In many cases Kahn has uncovered interview tapes that have never been shared publicly in full before, and he includes them here unfiltered, without bias or interpretation.

Some of the stand-outs for us are the interviews by David Wigg, Anthony DeCurtis and Maureen Cleave. Cleave wrote a fascinating piece on Harrison for the London Evening Standard in 1966 entitled “How a Beatle Lives. Part 3: George Harrison—Avocado with Everything . . . ”.  Now, remember, he’s just 23 years old at this point in time but in the second paragraph of Cleave’s article she states that Harrison is: “…a strong-willed and uncompromising character with a strict regard for what he considers to be the truth, and an even stricter regard for his own rights.” This is a trait that stayed with him throughout his life.

Three years later, David Wigg asks Harrison how he comes to terms with fame and being a Beatle:

George Harrison: All I’m doing, I’m acting out the part of Beatle George, and, you know, we’re all acting out our own parts. The world is a stage and the people are the players. Shakespeare said that. And he’s right, you know.

David Wigg: Do you expect another part, later?

Harrison: Oh, many parts. Yes.

Wigg: Is that why you’ve come to terms with it?

Harrison: Yes, because you just do whatever you can do. I mean, even if it’s being a Beatle for the rest of my life, it’s still only a temporary thing. And, I mean really, all we did was get born and live so many years and this is what happened. I got born seemingly to become Beatle George. But it doesn’t really matter who you are or what you are, because that’s only a temporary sort of tag for a limited sort of period of years.

That approach to life (in this temporal world and beyond) were to remain a constant.

Nearly twenty years later, in an interview with Anthony DeCurtis for Rolling Stone magazine around the time of the release of the album Cloud Nine, Harrison was still looking to keep the same even keel to his life, to keep things in perspective:

DeCurtis: One of the things about it, in mentioning that, you’ve always been a person who’s taken such care to keep a private life, to maintain that kind of thing. Does it feel sort of strange to be back in the record company office, sitting down, interviews, tapings? All this business?

Harrison: Not really, not really. I feel it’s like, sort of, say, somebody who is a fireman, or something, and he doesn’t sit around in his fireman suit all of his life. But when he goes to work he puts it on and he goes and gets on his fire engine. It’s sort of like that. Once I’ve done all this bit, I’ll walk away and I’m still . . . I mean it’s only the moment I’m in Warner Brothers office, or, somebody comes up to me and says, “Hey, will you sign this record,” or something, that I’m conscious of being an ex-Beatle and being George Harrison. I don’t live my life thinking that I’m this sort of . . . pop person. And so I think, now even more so, it’s just much easier for me to talk to people. I just talk to them like one human to another. And although that’s all superimposed on top of my being, all this past and present, but I just walk away from these interviews and just carry on as if nothing happened.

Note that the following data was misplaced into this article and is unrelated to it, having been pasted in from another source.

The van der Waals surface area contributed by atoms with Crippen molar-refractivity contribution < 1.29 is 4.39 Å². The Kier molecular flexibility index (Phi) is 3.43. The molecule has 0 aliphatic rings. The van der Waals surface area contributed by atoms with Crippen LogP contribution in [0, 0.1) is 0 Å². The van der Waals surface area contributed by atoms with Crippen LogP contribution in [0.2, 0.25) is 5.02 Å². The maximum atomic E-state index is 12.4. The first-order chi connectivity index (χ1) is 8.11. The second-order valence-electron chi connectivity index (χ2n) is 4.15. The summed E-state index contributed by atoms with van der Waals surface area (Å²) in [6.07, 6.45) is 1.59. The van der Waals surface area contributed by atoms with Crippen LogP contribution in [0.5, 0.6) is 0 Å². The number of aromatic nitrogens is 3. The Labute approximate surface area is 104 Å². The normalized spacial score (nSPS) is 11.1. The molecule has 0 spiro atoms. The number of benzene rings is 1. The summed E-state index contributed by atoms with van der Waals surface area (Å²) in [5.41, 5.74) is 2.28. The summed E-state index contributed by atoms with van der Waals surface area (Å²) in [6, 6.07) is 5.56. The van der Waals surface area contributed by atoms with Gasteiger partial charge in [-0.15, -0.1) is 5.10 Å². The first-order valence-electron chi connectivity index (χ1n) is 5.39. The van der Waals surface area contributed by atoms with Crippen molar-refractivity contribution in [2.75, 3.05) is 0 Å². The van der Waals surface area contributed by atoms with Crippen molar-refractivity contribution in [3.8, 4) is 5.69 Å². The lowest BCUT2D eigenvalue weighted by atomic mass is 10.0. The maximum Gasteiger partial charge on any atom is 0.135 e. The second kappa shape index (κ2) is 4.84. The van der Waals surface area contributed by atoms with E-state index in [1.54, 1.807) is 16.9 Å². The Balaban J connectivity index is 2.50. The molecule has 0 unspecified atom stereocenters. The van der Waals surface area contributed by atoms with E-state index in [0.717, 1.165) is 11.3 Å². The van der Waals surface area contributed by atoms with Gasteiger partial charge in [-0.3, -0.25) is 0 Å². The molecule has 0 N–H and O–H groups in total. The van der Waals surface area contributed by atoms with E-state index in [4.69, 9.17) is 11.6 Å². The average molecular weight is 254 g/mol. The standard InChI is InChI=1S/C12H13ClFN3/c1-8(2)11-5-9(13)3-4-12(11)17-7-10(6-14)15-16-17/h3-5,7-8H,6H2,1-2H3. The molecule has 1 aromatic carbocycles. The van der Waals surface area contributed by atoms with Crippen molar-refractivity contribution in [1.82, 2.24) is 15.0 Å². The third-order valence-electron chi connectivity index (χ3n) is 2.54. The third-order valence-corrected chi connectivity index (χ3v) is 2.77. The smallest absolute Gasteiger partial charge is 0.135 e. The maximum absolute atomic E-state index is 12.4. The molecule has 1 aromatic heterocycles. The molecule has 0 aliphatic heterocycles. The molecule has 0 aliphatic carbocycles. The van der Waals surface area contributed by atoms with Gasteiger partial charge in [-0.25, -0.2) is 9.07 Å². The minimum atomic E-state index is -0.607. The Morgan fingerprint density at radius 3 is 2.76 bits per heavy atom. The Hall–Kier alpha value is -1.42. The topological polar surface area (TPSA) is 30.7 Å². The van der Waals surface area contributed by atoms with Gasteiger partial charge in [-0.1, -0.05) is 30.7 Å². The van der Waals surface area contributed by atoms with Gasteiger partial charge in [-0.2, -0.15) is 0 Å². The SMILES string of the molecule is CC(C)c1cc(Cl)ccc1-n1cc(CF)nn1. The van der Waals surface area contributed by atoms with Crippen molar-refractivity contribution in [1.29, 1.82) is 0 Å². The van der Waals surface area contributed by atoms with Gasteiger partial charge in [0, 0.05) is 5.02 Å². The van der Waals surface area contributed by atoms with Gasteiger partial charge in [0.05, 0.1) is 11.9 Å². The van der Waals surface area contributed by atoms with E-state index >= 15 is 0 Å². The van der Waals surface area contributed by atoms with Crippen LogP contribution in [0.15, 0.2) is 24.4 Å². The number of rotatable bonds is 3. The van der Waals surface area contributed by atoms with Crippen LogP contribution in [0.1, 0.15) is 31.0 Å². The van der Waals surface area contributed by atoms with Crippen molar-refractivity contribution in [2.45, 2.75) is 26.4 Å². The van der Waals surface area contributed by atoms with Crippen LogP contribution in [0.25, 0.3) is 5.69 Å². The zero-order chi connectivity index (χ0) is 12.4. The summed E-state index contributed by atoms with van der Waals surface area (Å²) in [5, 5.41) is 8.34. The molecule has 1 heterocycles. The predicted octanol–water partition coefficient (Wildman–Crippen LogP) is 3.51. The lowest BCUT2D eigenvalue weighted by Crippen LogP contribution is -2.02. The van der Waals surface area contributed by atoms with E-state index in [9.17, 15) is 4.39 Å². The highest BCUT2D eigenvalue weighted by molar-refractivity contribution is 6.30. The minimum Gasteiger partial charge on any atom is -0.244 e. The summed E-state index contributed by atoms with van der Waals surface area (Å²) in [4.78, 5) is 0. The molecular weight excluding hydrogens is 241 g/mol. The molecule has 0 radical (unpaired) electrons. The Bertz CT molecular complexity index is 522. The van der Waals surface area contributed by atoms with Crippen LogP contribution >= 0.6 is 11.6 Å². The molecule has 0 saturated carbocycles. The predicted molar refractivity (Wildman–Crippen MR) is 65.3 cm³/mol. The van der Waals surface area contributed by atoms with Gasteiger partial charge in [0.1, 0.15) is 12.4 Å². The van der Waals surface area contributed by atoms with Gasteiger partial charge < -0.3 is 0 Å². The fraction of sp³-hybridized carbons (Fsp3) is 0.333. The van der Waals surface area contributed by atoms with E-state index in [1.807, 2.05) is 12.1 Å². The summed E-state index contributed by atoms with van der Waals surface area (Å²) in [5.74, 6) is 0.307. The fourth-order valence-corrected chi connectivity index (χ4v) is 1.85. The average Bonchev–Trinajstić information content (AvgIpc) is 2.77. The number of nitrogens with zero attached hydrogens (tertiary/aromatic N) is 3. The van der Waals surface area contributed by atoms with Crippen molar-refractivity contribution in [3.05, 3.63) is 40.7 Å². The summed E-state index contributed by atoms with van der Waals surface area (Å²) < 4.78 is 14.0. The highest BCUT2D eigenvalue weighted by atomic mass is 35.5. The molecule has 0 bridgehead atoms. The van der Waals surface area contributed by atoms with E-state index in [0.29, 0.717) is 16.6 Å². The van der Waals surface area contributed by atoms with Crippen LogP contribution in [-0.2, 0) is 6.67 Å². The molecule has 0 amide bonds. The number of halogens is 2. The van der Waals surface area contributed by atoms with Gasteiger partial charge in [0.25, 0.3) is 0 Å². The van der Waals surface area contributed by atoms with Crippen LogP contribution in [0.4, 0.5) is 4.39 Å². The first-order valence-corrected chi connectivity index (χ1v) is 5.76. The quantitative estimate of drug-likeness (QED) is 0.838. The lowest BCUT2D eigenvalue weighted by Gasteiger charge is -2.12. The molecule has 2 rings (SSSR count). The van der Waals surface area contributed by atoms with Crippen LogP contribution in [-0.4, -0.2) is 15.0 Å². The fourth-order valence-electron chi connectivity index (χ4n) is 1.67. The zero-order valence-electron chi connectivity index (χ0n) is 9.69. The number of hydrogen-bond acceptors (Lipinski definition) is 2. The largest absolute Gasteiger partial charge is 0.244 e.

Of course being based in Australia we were pleased to see included a 1988 interview by the respected Australian journalist, Ray Martin, who got another perspective on how Harrison counteracted that “Beatle George Harrison” expectation that accompanied him wherever he went:

Martin: There is a quote….of you saying that “I have to be more ordinary than ordinary people are.” Why do you have to be more ordinary?

Harrison: [Chuckles.] Well, because, um, people have—we all have concepts of each other, you know? And the concept is, somebody see[s] me on a plane or in the streets or something, and they immediately remember all this Beatle stuff, and they have this concept of me as that person. But in reality, I don’t go around thinking of myself as “George Harrison the Beatle,” or whatever. I do now because I’m on the television, but normally I’m just like you, you know, just like everybody else; I’m just a human, and sometimes you have to, rather than just be ordinary, you have to make an effort to be more ordinary, in as much as that they will calm down and try to see that there’s actually a person in here [gestures toward himself]—other than this big myth about the Beatles. That’s all.